Global Development

The last decade has seen a resurgence of interest in the application of information technologies to address problems in global development. Information is an important factor in the delivery of many basic services—including finance, health care, governance, agriculture and access to markets. It is compelling to believe that information technology could play a role in improving the efficiency and accessibility of such services in developing countries, thereby contributing to achieving the Millennium Development Goals (MDGs). Over the past several years, numerous projects worldwide have sought to apply innovative technology-based solutions to deliver education, financial, health, business and governmental services.

global development

Much of this work has remained on the fringes of mainstream Computer Science. CS researchers have also found a tension between pursuing technical research and addressing real problems. The more successful forays have been in Human-Computer Interaction (HCI), itself an interdisciplinary area at the boundary of mainstream CS. HCI values the engineering process of problem definition, solution development and evaluation, which is the most important part of pursuing applied Computer Science research that seeks to address and impact upon real problems. A CCC-funded visioning workshop addressed the role that academic Computer Science can play in meeting the challenges of global development; and to establish values, methods and metrics of evaluation that can unite research in this area, and/or create bridges to existing sub-areas of Computer Science research.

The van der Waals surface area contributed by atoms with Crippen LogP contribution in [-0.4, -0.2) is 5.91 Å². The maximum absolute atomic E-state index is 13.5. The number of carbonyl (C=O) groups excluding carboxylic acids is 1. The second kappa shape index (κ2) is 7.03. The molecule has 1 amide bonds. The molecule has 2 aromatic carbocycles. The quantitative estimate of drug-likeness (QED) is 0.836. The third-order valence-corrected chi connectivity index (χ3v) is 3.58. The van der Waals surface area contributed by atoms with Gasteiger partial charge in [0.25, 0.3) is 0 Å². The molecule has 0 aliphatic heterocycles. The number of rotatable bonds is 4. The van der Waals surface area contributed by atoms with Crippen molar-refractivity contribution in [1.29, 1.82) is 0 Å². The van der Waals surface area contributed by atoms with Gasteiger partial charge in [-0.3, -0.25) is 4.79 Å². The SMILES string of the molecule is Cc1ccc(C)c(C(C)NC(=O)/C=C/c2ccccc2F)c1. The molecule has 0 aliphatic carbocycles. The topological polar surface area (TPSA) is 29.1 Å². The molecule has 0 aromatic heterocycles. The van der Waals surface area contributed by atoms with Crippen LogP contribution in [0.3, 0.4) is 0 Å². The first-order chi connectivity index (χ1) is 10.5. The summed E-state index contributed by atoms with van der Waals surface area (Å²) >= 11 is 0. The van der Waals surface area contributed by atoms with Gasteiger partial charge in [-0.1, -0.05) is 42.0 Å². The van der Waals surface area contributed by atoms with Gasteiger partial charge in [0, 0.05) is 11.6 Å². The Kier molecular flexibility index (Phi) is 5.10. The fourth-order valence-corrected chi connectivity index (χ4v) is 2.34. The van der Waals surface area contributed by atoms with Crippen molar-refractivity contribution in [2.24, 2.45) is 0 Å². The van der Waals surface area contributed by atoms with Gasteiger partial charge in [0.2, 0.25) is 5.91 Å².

Computer Science and Global Development Workshop

August 1-2, 2009

Approximately fifty participants gathered in Berkeley to discuss the future of Computer Science research supporting global socioeconomic development. Over a rich two days of discussion, deliberation and decision-making, we arrived at major decisions, identified contentious points for further discussion, and decided on next steps for the community.